A report by the Virtual Goods Summit shows that purchases of virtual clothing, weapons, and accessories will top $1 billion for the first time, and will nearly double to $1.6 billion by 2010.
There's only one thing missing: competition..
The Virtual Market is Booming
While it was expected that virtual worlds would draw in hundreds of billions this year, it appears increasingly likely that virtual worlds will top $1 billion with months to spare.
If this is the case, one company is doing the heavy lifting: Second Life alone boasts nearly $500 million in virtual sales.
What is so interesting about the Virtual Goods Summit report? For starters, it shows that consumption patterns are changing. More virtual world users are purchasing items with real money than in previous years, meaning this all-important revenue stream is moving away from the hands of a few "power users."
In other words, virtual worlds are expanding their membership not only to curious new players, but new players willing to spend money. As Facebook browser-game creator Zynga's rapidly-expanding pay-to-play figures show, more paying customers lowers the risk of a flight of virtual capital.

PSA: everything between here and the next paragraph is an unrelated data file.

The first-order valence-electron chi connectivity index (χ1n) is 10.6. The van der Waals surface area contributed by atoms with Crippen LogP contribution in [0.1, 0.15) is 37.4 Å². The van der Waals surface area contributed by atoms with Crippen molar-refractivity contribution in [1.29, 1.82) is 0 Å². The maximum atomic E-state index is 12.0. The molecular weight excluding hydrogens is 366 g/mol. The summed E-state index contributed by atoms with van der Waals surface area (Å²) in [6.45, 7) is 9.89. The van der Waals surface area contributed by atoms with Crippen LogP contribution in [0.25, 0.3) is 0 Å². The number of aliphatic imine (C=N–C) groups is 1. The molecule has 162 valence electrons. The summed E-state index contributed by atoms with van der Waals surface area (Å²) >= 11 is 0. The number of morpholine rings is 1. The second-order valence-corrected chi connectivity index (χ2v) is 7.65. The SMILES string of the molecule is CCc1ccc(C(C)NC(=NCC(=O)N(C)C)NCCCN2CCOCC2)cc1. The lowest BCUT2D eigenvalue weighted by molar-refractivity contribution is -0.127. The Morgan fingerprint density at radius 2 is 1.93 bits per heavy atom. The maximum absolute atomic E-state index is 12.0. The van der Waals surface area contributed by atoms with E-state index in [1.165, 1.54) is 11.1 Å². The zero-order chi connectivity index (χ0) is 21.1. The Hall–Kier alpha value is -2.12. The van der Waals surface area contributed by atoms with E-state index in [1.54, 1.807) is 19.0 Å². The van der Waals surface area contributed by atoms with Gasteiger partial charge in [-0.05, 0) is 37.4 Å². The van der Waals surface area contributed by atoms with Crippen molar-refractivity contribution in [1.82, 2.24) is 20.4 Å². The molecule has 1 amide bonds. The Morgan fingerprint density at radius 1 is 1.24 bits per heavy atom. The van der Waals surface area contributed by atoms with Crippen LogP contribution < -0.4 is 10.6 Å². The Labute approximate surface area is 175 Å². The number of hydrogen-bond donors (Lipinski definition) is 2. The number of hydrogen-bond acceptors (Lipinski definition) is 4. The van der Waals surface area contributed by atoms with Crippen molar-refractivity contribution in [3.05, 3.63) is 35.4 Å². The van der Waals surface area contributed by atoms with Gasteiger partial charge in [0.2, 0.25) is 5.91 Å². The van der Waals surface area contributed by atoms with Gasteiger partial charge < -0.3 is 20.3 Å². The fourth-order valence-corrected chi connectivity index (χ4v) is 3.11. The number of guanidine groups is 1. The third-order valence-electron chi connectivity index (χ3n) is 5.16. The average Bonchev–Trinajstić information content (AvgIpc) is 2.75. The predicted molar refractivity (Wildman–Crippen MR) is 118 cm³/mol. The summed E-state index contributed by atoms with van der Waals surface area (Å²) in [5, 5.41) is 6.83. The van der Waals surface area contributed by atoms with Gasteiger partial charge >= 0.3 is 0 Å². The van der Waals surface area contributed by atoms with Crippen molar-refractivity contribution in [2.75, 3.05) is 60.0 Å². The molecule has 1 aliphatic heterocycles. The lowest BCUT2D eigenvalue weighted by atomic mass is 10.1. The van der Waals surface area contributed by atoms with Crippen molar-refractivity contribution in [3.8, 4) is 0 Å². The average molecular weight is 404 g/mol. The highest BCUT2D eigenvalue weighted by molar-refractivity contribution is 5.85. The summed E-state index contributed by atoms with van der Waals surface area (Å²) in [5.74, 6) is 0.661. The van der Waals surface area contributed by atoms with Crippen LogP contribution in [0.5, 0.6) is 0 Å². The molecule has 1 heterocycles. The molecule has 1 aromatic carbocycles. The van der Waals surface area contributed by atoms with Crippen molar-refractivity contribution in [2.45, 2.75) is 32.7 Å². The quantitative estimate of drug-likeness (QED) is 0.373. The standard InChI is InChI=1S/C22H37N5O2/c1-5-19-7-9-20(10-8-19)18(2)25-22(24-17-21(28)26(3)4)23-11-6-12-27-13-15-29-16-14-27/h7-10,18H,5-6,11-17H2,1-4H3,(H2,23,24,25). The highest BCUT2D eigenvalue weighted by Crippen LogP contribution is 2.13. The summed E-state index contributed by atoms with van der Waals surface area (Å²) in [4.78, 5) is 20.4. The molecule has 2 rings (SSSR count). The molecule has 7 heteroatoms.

Unfortunately, the virtual economy will be especially susceptible to shocks and sudden declines so long as one world controls nearly 50% of all revenue. However, with Blue Mars set to tap major developers as a revenue stream, Second Life may find its position as the Metaverse commercial center challenged by an upstart.
Despite initial suspicions, this challenge will be good for the Metaverse. Concentration of capital, as we've seen in the United States, leads to economic boom-and-bust cycles. If a suitable challenger to Second Life develops over the next year, it will be a net gain for the Metaverse.
A world where Second Life only controls 30% of U.S. virtual world revenues may mean a reduced position for Linden Lab, but it also means a more stable virtual environment. A dose of competition might spur Linden Lab to fix the myriad bugs, broken features, and user-unfriendly elements of its otherwise solid virtual world.
The Metaverse has plenty of money. What it needs is a good dose of competition.